Monday, November 29, 2010

Hold it! Knowing when to stop

Working with only soft edges in the early stages is another way to prevent getting specific prematurely. Rex Brandt, among many other watercolorists, often painted wet-on-wet until he had decided where he wanted the viewer’s attention focused. Since hard edges describe specific forms, it makes sense to wait to include them until you know they serve your purposes. Just because your photo shows hard edges, or the part of the live scene you are looking at is in focus doesn’t mean that is how you must depict it in your interpretation.

                    Rex Brandt                                   Evening’s Catch

            In this painting Rex Brandt used hard edges very deliberately to direct the viewer’s eye. The big shapes had already been established as soft-edged washes before the relatively small and dark hard-edged strokes were added.


            Of all the questions that help me keep my painting priorities straight, the most useful by far is

“What role does the part I’m about to paint play in the big picture?”

Often the area of primary interest in a painting is meant to be restricted to only part of the whole page. How the main variables are manipulated will determine the effectiveness of your intentions, as we can see in Rex Brandt’s painting, above. He has made definite choices about value, wetness and composition to reveal the relative roles of the different elements in his painting.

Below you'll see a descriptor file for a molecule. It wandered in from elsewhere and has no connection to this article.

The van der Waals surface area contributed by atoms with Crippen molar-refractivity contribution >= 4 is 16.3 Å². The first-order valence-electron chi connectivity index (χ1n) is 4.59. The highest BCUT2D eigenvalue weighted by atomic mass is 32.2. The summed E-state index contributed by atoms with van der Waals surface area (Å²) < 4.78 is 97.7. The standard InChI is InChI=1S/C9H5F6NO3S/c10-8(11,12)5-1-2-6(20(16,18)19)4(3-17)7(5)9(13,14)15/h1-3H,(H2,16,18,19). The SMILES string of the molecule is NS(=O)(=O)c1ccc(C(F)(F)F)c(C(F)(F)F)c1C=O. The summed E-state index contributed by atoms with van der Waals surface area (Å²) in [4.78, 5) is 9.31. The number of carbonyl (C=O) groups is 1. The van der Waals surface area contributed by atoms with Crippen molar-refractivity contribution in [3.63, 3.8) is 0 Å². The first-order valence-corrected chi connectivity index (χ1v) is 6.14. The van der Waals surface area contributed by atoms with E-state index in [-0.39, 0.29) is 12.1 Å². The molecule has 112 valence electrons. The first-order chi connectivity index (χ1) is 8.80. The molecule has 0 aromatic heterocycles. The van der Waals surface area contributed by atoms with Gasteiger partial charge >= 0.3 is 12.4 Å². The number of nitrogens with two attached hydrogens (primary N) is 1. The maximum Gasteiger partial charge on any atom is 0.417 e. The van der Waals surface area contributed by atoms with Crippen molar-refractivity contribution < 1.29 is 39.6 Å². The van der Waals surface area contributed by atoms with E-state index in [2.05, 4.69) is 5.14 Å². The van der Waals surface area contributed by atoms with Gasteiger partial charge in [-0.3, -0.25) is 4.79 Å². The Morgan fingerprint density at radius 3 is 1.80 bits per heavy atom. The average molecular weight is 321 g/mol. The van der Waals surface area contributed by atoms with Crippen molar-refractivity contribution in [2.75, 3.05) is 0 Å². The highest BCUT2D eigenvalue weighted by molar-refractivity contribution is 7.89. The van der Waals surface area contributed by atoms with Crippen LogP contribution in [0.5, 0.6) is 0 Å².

Take a long look at John Singer Sargent’s painting, below.

               John Singer Sargent                        Muddy Alligators

If you were to cover the picture now and try describing the alligators, you would probably remember plenty of specific information, both in terms of content and form. But what could you say about those trees in the background? What is the part the trees play in the big picture? Definitely a supporting role. Clearly, Sargent knew who the stars of the show would be. He used value, edge quality, color temperature and composition to keep us focused on the reptiles.

            When we are sitting in front of a scene, we automatically focus on each part we are about to interpret, and often proceed to paint them all in sharp detail. But Sargent seems to have kept his focus sharp on the alligators, even while he was painting the trees. You can literally do this, if you remember to ask about the relative roles of the elements of your subject.
            To try it, close one eye and focus on your thumb at arm’s length. Stay focused there, and look at what is behind your thumb. It probably looks indistinct, like Sargent’s trees. Now focus on the background. Your thumb gets fuzzy. One more thing you’re in charge of.


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